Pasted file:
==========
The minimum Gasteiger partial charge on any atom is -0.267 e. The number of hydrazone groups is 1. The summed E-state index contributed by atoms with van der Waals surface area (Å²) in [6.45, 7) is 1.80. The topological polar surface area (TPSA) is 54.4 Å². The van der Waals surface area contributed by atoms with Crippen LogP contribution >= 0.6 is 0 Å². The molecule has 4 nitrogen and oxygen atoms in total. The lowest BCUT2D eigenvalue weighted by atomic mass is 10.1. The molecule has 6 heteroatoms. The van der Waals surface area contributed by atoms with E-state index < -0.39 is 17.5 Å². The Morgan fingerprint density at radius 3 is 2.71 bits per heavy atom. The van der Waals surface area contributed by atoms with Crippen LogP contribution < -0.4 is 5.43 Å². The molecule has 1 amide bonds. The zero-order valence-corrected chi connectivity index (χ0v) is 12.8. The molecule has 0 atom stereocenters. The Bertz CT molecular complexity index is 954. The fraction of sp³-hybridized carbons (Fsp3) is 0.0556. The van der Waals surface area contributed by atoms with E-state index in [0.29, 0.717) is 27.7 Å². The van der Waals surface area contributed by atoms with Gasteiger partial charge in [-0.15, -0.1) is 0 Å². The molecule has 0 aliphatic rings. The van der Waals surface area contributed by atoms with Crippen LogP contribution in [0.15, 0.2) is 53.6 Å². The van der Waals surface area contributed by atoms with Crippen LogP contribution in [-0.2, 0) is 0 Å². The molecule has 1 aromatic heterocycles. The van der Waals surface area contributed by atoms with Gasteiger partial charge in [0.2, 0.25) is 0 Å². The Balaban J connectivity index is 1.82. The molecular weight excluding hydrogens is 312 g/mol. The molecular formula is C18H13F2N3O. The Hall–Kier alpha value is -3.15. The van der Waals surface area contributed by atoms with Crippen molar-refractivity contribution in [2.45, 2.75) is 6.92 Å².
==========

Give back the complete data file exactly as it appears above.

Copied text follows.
The minimum Gasteiger partial charge on any atom is -0.267 e. The number of hydrazone groups is 1. The summed E-state index contributed by atoms with van der Waals surface area (Å²) in [6.45, 7) is 1.80. The topological polar surface area (TPSA) is 54.4 Å². The van der Waals surface area contributed by atoms with Crippen LogP contribution >= 0.6 is 0 Å². The molecule has 4 nitrogen and oxygen atoms in total. The lowest BCUT2D eigenvalue weighted by atomic mass is 10.1. The molecule has 6 heteroatoms. The van der Waals surface area contributed by atoms with E-state index < -0.39 is 17.5 Å². The Morgan fingerprint density at radius 3 is 2.71 bits per heavy atom. The van der Waals surface area contributed by atoms with Crippen LogP contribution < -0.4 is 5.43 Å². The molecule has 1 amide bonds. The zero-order valence-corrected chi connectivity index (χ0v) is 12.8. The molecule has 0 atom stereocenters. The Bertz CT molecular complexity index is 954. The fraction of sp³-hybridized carbons (Fsp3) is 0.0556. The van der Waals surface area contributed by atoms with E-state index in [0.29, 0.717) is 27.7 Å². The van der Waals surface area contributed by atoms with Gasteiger partial charge in [-0.15, -0.1) is 0 Å². The molecule has 0 aliphatic rings. The van der Waals surface area contributed by atoms with Crippen LogP contribution in [0.15, 0.2) is 53.6 Å². The van der Waals surface area contributed by atoms with Crippen LogP contribution in [-0.2, 0) is 0 Å². The molecule has 1 aromatic heterocycles. The van der Waals surface area contributed by atoms with Gasteiger partial charge in [0.2, 0.25) is 0 Å². The Balaban J connectivity index is 1.82. The molecular weight excluding hydrogens is 312 g/mol. The molecular formula is C18H13F2N3O. The Hall–Kier alpha value is -3.15. The van der Waals surface area contributed by atoms with Crippen molar-refractivity contribution in [2.45, 2.75) is 6.92 Å².